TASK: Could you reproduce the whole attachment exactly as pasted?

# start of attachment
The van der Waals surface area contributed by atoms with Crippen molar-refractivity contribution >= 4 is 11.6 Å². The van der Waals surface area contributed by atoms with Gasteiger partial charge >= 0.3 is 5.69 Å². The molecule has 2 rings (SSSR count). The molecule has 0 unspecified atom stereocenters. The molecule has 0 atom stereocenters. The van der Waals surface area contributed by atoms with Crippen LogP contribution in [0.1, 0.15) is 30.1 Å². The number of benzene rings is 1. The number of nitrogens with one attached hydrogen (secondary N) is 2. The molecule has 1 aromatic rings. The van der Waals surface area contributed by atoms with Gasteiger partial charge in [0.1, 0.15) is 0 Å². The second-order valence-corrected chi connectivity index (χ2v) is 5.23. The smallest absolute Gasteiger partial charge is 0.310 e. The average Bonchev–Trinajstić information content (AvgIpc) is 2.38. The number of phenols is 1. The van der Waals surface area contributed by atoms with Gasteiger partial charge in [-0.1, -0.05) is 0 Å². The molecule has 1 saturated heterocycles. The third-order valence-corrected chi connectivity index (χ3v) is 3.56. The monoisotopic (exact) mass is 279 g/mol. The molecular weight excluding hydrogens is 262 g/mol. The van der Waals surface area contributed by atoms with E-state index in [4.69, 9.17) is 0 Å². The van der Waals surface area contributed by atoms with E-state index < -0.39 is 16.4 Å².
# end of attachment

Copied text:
The van der Waals surface area contributed by atoms with Crippen molar-refractivity contribution >= 4 is 11.6 Å². The van der Waals surface area contributed by atoms with Gasteiger partial charge >= 0.3 is 5.69 Å². The molecule has 2 rings (SSSR count). The molecule has 0 unspecified atom stereocenters. The molecule has 0 atom stereocenters. The van der Waals surface area contributed by atoms with Crippen LogP contribution in [0.1, 0.15) is 30.1 Å². The number of benzene rings is 1. The number of nitrogens with one attached hydrogen (secondary N) is 2. The molecule has 1 aromatic rings. The van der Waals surface area contributed by atoms with Gasteiger partial charge in [0.1, 0.15) is 0 Å². The second-order valence-corrected chi connectivity index (χ2v) is 5.23. The smallest absolute Gasteiger partial charge is 0.310 e. The average Bonchev–Trinajstić information content (AvgIpc) is 2.38. The number of phenols is 1. The van der Waals surface area contributed by atoms with Gasteiger partial charge in [-0.1, -0.05) is 0 Å². The molecule has 1 saturated heterocycles. The third-order valence-corrected chi connectivity index (χ3v) is 3.56. The monoisotopic (exact) mass is 279 g/mol. The molecular weight excluding hydrogens is 262 g/mol. The van der Waals surface area contributed by atoms with E-state index in [4.69, 9.17) is 0 Å². The van der Waals surface area contributed by atoms with E-state index < -0.39 is 16.4 Å².